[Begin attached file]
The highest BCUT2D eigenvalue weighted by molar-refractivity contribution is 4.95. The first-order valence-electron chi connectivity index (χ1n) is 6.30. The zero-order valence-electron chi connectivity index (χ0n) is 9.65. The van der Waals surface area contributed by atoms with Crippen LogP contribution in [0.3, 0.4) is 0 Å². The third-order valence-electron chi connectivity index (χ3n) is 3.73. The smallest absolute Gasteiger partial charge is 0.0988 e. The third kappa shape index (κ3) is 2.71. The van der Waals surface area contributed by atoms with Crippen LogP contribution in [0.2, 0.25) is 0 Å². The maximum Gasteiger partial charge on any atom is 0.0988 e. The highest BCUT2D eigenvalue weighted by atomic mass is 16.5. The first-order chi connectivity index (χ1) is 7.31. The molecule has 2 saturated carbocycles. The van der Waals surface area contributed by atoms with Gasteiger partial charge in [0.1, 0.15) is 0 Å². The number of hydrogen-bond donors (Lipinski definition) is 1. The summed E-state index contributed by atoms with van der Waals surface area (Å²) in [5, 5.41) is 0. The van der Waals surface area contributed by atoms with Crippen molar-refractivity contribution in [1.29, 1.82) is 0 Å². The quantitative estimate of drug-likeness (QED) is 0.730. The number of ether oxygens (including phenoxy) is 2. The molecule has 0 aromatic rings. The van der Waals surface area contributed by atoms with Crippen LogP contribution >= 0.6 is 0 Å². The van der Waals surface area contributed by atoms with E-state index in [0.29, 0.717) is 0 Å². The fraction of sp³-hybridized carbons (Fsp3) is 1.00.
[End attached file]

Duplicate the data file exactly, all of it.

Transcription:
The highest BCUT2D eigenvalue weighted by molar-refractivity contribution is 4.95. The first-order valence-electron chi connectivity index (χ1n) is 6.30. The zero-order valence-electron chi connectivity index (χ0n) is 9.65. The van der Waals surface area contributed by atoms with Crippen LogP contribution in [0.3, 0.4) is 0 Å². The third-order valence-electron chi connectivity index (χ3n) is 3.73. The smallest absolute Gasteiger partial charge is 0.0988 e. The third kappa shape index (κ3) is 2.71. The van der Waals surface area contributed by atoms with Crippen LogP contribution in [0.2, 0.25) is 0 Å². The maximum Gasteiger partial charge on any atom is 0.0988 e. The highest BCUT2D eigenvalue weighted by atomic mass is 16.5. The first-order chi connectivity index (χ1) is 7.31. The molecule has 2 saturated carbocycles. The van der Waals surface area contributed by atoms with Gasteiger partial charge in [0.1, 0.15) is 0 Å². The number of hydrogen-bond donors (Lipinski definition) is 1. The summed E-state index contributed by atoms with van der Waals surface area (Å²) in [5, 5.41) is 0. The van der Waals surface area contributed by atoms with Crippen molar-refractivity contribution in [1.29, 1.82) is 0 Å². The quantitative estimate of drug-likeness (QED) is 0.730. The number of ether oxygens (including phenoxy) is 2. The molecule has 0 aromatic rings. The van der Waals surface area contributed by atoms with Crippen LogP contribution >= 0.6 is 0 Å². The van der Waals surface area contributed by atoms with E-state index in [0.29, 0.717) is 0 Å². The fraction of sp³-hybridized carbons (Fsp3) is 1.00.